Stephen Pollard, Idiot

Also great fun, of course, over the last few days, has been the saga of Stephen Pollard and YouGov. Pollard wrote a characteristically irritating post about how YouGov wasn’t very good, in his opinion, which prompted a damning response from one of the chaps who works there in the comments box (reproduced here).

A little later, Pollard announced that “Some of you will notice that a post which was here earlier today about YouGov, the pollsters, has disappeared. I’m afraid that, for reasons which I can’t go in to, I have had to pull it.” This is mysterious, for the title of the original post was “Pollard Speaks, YouGov Quakes”, which makes it highly unlikely that Pollard pulled the post after YouGov pointed out that it was libellous, Pollard not being the kind of guy to quake in the face of any kind of legal threat.

All of this then left regular readers puzzled, first as to why Pollard continued to leave the offending post up on his site here, despite having told the world that he had pulled it, and second as to why he went on to insist that he’d won some famous victory over YouGov (“Game, set and match”), even though, quite patently, he hadn’t.


(For more discussion, see Anthony Wells’ blog here, and for a good point well made try here.)

Widmerpool Award?

I mentioned yesterday that right-wing hack Stephen Pollard was going to win next year’s Widmerpool Award, which celebrates, among other things, pomposity, self-importance and lack of self-awareness. But now Crooked Timber’s Chris Bertram emails me to suggest that there may be physical as well temperamental affinities between Anthony Powell’s immortal creation Kenneth Widmerpool and Pollard.

Well, are there? You decide.

The pics on the left are images of Kenneth Widmerpool at different stages of the life-cycle, taken from the Channel Four adaptation of A Dance to the Music of Time (and lifted from the excellent website). The pics on the right are images of Stephen Pollard, lifted from here, here and here.

I’ve cropped and resized these images to carve out irrelevant detail, and presented them here in low resolution to save on bandwidth, but I haven’t otherwise buggered around with the photos, the originals of which you can find by clicking on each of them.

In other news, Pollard fessed up to pulling numbers out of his arse, and insists that all he ever meant to do with his ridiculous claim that the EU kills a person every 13 seconds was encourage other people to produce a more credible estimate. Ho hum.

There He Goes Again

Stephen Pollard, a dead cert for next year’s Widmerpool award, has taken to quoting himself as an authority in his latest piece in the Times, referring to “a recent paper by the Centre for the New Europe”, without revealing his co-authorship of said paper:

“A recent paper by the Centre for the New Europe calculated that one person dies every 13 seconds somewhere in the world – mainly in Africa – because of the EU’s protectionism…”

That’s comic enough, but it also gives me an excuse to link back to a post of a bit over a year ago, in which I read that wretched paper and pointed out just how stupidly stupid this claim really was.

Stephen Pollard is an Ignorant Git

Daniel Davies has noticed, too, which will certainly help the evolution of the relevant google page.

I’ll just note here that his comments box [and scroll down] is also haunted by another ignorant git. There’s a chap called Andrew Ian Dodge who posts nonsense on some of the blogs I read from time to time, such as at Harry’s Place, whom I first noticed when he wandered into my comments box to make an obviously false allegation, and who really outdoes himself this time with this piece of illiterate rubbish:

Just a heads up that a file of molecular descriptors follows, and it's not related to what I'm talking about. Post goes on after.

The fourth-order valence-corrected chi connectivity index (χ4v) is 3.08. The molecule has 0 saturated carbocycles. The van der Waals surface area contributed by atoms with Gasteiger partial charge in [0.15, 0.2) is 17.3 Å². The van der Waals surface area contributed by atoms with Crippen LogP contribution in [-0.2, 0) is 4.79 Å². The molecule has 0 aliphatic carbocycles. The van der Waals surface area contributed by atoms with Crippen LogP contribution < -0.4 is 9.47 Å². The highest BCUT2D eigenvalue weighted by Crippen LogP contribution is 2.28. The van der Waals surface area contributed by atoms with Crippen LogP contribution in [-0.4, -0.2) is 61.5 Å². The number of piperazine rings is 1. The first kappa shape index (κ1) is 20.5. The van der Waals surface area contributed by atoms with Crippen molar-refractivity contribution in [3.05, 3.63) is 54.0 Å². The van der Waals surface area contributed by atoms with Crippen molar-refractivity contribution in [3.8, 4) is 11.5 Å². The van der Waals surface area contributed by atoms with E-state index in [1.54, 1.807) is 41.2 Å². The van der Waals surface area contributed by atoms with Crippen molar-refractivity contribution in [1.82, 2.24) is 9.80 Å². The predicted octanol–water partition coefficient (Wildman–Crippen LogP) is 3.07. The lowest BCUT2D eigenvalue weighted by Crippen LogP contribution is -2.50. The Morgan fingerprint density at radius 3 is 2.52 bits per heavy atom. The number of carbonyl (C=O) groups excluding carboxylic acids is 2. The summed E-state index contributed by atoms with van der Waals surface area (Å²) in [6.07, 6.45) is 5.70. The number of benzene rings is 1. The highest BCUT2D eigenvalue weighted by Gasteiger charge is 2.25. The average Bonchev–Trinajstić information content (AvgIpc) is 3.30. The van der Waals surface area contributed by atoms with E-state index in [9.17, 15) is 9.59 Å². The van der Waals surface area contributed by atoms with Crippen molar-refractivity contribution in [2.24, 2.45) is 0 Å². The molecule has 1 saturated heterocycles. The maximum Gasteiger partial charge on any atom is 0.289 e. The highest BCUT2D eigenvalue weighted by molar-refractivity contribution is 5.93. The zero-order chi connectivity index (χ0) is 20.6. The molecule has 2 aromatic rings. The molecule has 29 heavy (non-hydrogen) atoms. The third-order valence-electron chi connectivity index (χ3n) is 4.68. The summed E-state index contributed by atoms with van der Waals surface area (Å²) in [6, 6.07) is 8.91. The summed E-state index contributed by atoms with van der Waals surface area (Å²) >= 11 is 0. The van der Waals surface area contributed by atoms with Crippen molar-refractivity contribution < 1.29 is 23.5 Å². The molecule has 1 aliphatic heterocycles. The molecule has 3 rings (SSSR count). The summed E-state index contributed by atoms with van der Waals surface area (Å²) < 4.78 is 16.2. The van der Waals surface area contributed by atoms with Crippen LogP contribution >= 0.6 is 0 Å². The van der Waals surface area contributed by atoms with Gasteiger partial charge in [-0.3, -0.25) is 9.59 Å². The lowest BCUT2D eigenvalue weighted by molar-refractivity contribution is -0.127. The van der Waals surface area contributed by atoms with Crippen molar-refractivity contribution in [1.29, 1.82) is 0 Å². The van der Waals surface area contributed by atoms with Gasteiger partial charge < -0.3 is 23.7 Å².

Yeah never really understood why the left does not give a damn about the Kurds. They get slaughtered (with WMDs no less) and the left actively campaigns against saving them (rather than say staying neutral). While on the other hand, black Africans get killed and we have to rush in and save them.

Thinking back to the time of Halabja, I can remember Kurds protesting, I can remember far-left Trotskyist groups protesting, I can even remember an early-day motion signed by a bunch of mostly left-wing Labour MPs protesting.And I can remember a Tory government in general and David Mellor MP in particular doing their best to ensure that this little atrocity didn’t disrupt the profitable relationship that the British state enjoyed with the Baathists, and very little interest from the back benches of the Conservative Party (or indeed, from the front bench of the Opposition) in what was going on.

I wonder, by contrast, what Andrew Ian Dodge can remember of that time that I have been managing to forget?

(I suspect that the key to understanding Andrew Ian Dodge lies in deciphering this page, which Matthew Turner pointed me towards once upon a time. But I can’t manage to get beyond the first few sentences. Apparently he has a blog with a stupid name over here, though I can’t say I’ve ever read it.)

Is Stephen Pollard An Illiterate Git Or Am I?

Pollard writes today in the Sunday Telegraph (as recorded on his blog) that “There is only one story which really gets some commentators’ wickers up and that is that the Blairs have chosen to holiday in homes belonging to Sir Cliff Richard, Prince Girolamo Strozzi and Silvio Berlusconi.”

The claim of substance that he makes in the sentence is obviously false, as so often in Pollard’s writing, but that’s not what bothers me here. Rather it’s the word “wickers”. There’s a phrase “to get on [someone’s] wick” [see OED, “wick”, 2.a.], and this could be a clumsy attempt to render that thought. And I read also that “wicker” as a verb can be used instead of “whicker”, which means to whinny, or “To utter a half-suppressed laugh; to snigger, titter”, which might work in a slightly different context, but not really here, as he’s not really writing about journalists who mock the Blairs.